Strange to see this - I was in the Millenium Hotel this morning at 8.30 and thinking about it.

On a more general note, from what I can tell, the SNP are doing a decent job. I'm not going blindly say they are doing everything right just because they represent the best route to Independence (I'm not a robot, as Kezia might suggest :D ). Plenty people will disagree with the SNP on policy and sadly people will disagree with the SNP, just because they are the SNP.

Going back to 2007, even something as simple as changing the name to Scottish Government from Scottish Executive showed an ambition and intent, that Scotland should be governed like other countries and, hopefully eventually, not simply as a region of a political union.

In government you cannot possibly satisfy everyone but the SNP seem to do as good a job as I imagine is possible. Not everything is perfect, it never will be but the SNP seem to reach out to more people than any other party.

They won't be suited to far left socialists or those with hard right wing views but the electorate is probably Normally distributed on the political spectrum and those two groups are at the extremes. Parties with extreme views don't tend to do well.

I think the SNP get the balance about right, a pro business party with a social conscience, which I think is a form of social democracy.

The more powers we have, the better job we, as the electorate in Scotland via out elected Government can do
do of running our country.

Re: Sturgeon

PostPosted: Thu Nov 05, 2015 11:40 pm
by lochend
"At a time when Britain is crying out for a politics of the common good, the SNP stands for a militant politics of sectional advantage. It is rapidly acquiring the characteristics of a political religion, a faith-based movement that vilifies unbelievers and subordinates all other considerations to the attainment of national ‘rapture’ through independence. This sets it apart from other parties, even Plaid Cymru which takes a more pragmatic approach to independence and has already worked as part of a coalition in Cardiff. There are good reasons for people on the left to want a new kind of pluralist politics, but it’s no use pretending that you can pursue that vision with people who aren’t pluralists. Short of a second referendum defeat, the SNP is likely to remain a belligerent and destructive force in British politics. Progressives beware." Quote from the New Statesman. Not necessarily my beliefs, but a bit of balance to Hume's certainties if you have any sense of Britishness. BTW Is Britishness still allowed north of the border?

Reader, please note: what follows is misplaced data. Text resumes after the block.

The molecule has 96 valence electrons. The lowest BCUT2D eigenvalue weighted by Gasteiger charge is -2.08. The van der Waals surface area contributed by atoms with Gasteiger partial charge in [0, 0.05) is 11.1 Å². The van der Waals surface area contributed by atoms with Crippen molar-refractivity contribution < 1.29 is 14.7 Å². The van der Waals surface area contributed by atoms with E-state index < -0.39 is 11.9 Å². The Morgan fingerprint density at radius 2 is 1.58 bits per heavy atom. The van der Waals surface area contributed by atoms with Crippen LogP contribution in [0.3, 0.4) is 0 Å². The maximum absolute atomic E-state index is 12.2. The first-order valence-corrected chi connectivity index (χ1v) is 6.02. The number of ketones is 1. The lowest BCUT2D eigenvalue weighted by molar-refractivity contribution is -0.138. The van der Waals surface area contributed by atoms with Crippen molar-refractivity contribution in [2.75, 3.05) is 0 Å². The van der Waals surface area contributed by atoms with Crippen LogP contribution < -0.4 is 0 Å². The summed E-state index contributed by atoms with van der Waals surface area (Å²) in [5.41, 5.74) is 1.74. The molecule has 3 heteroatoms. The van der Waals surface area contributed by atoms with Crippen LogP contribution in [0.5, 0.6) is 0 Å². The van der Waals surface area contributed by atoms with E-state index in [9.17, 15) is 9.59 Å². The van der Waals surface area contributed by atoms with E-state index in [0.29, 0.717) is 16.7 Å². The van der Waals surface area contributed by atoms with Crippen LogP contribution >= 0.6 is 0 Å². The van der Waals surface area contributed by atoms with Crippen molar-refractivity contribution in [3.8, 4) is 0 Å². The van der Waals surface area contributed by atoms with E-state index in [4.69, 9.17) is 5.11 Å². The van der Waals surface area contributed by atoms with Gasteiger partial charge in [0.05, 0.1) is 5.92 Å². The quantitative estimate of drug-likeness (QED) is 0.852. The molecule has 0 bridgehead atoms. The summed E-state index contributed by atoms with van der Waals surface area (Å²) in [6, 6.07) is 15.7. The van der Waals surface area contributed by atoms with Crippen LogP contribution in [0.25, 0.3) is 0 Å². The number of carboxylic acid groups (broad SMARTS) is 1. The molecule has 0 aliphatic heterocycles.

Re: Sturgeon

PostPosted: Fri Nov 06, 2015 5:30 am
by gray_marian
Lochend re 'BTW Is Britishness still allowed north of the border?' Of course it is. We still have a United Kingdom I think that speaks volumes.
Have no wish whatsoever to partake in any kind of discussion regarding SNP as I had my fill all last year. I certainly do not intend to decry Ms Sturgeon or her party each to their own.

Re: Sturgeon

PostPosted: Fri Nov 06, 2015 10:40 am
by lochend
Marian,but do you still feel comfortable having allegiance to the Union Jack? Each to their own is a fundamental right as you say but is there not a certain sense of being bullied by the more extreme Nats?

Re: Sturgeon

PostPosted: Fri Nov 06, 2015 10:55 am
by Hume
I'm not trying to give you any certainties, lochend - only my opinion.

I don't particularly have a problem with the concept of Britishness, in fact I actually think it supersedes or is at least not conditional of this political union in which we live. Perhaps I am being a little naive but if someone can regard themselves as Scottish and British today, then they can still be Scottish and British post Independence. Britain is after all an island and Scotland is on that island.

I don't see Britishness as a nationality but more an identity, something moving political decision making 400 miles north will not necessarily remove.

For instance, the Danes, Swedes and Norwegians don't need to belong to the same State to have a shared identity of being Scandinavian.

Re: Sturgeon

PostPosted: Fri Nov 06, 2015 5:45 pm
by lochend
Hume Insisting on moving £24billion of oil revenue north may have a bearing on how British you would be perceived to be!! Of course all the countries you mention are Scandinavian but they do not have a joint means of defence. Ireland is located within what is described as the British isles but they would definitely not like to be described as British!